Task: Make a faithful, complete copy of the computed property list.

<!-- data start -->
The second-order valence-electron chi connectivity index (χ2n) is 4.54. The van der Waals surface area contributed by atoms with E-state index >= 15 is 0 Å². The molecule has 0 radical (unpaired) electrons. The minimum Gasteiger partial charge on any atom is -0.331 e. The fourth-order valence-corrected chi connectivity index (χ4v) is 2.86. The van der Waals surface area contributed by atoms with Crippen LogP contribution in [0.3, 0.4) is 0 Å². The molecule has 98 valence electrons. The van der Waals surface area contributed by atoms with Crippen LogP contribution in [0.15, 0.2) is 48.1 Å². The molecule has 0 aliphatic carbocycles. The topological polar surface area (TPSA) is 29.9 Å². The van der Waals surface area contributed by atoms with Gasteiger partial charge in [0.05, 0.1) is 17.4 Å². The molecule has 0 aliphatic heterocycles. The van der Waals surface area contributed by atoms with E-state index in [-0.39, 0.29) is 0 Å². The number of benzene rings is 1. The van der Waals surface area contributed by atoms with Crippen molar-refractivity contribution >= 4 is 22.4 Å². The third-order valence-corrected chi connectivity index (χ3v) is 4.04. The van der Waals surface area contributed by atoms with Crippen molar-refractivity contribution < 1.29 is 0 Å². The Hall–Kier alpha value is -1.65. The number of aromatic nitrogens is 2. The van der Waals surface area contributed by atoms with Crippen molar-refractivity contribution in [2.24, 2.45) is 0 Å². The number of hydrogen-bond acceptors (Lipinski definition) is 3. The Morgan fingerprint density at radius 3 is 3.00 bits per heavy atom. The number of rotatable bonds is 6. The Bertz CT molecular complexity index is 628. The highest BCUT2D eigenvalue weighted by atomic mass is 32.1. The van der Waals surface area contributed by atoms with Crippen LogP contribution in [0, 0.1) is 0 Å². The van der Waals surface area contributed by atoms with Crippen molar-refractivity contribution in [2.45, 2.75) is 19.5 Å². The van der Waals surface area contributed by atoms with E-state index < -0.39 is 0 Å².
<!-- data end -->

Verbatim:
The second-order valence-electron chi connectivity index (χ2n) is 4.54. The van der Waals surface area contributed by atoms with E-state index >= 15 is 0 Å². The molecule has 0 radical (unpaired) electrons. The minimum Gasteiger partial charge on any atom is -0.331 e. The fourth-order valence-corrected chi connectivity index (χ4v) is 2.86. The van der Waals surface area contributed by atoms with Crippen LogP contribution in [0.3, 0.4) is 0 Å². The molecule has 98 valence electrons. The van der Waals surface area contributed by atoms with Crippen LogP contribution in [0.15, 0.2) is 48.1 Å². The molecule has 0 aliphatic carbocycles. The topological polar surface area (TPSA) is 29.9 Å². The van der Waals surface area contributed by atoms with Gasteiger partial charge in [0.05, 0.1) is 17.4 Å². The molecule has 0 aliphatic heterocycles. The van der Waals surface area contributed by atoms with E-state index in [-0.39, 0.29) is 0 Å². The number of benzene rings is 1. The van der Waals surface area contributed by atoms with Crippen molar-refractivity contribution >= 4 is 22.4 Å². The third-order valence-corrected chi connectivity index (χ3v) is 4.04. The van der Waals surface area contributed by atoms with Crippen molar-refractivity contribution < 1.29 is 0 Å². The Hall–Kier alpha value is -1.65. The number of aromatic nitrogens is 2. The van der Waals surface area contributed by atoms with Crippen molar-refractivity contribution in [2.24, 2.45) is 0 Å². The number of hydrogen-bond acceptors (Lipinski definition) is 3. The Morgan fingerprint density at radius 3 is 3.00 bits per heavy atom. The number of rotatable bonds is 6. The Bertz CT molecular complexity index is 628. The highest BCUT2D eigenvalue weighted by atomic mass is 32.1. The van der Waals surface area contributed by atoms with Crippen LogP contribution in [0, 0.1) is 0 Å². The van der Waals surface area contributed by atoms with Crippen molar-refractivity contribution in [2.45, 2.75) is 19.5 Å². The van der Waals surface area contributed by atoms with E-state index < -0.39 is 0 Å².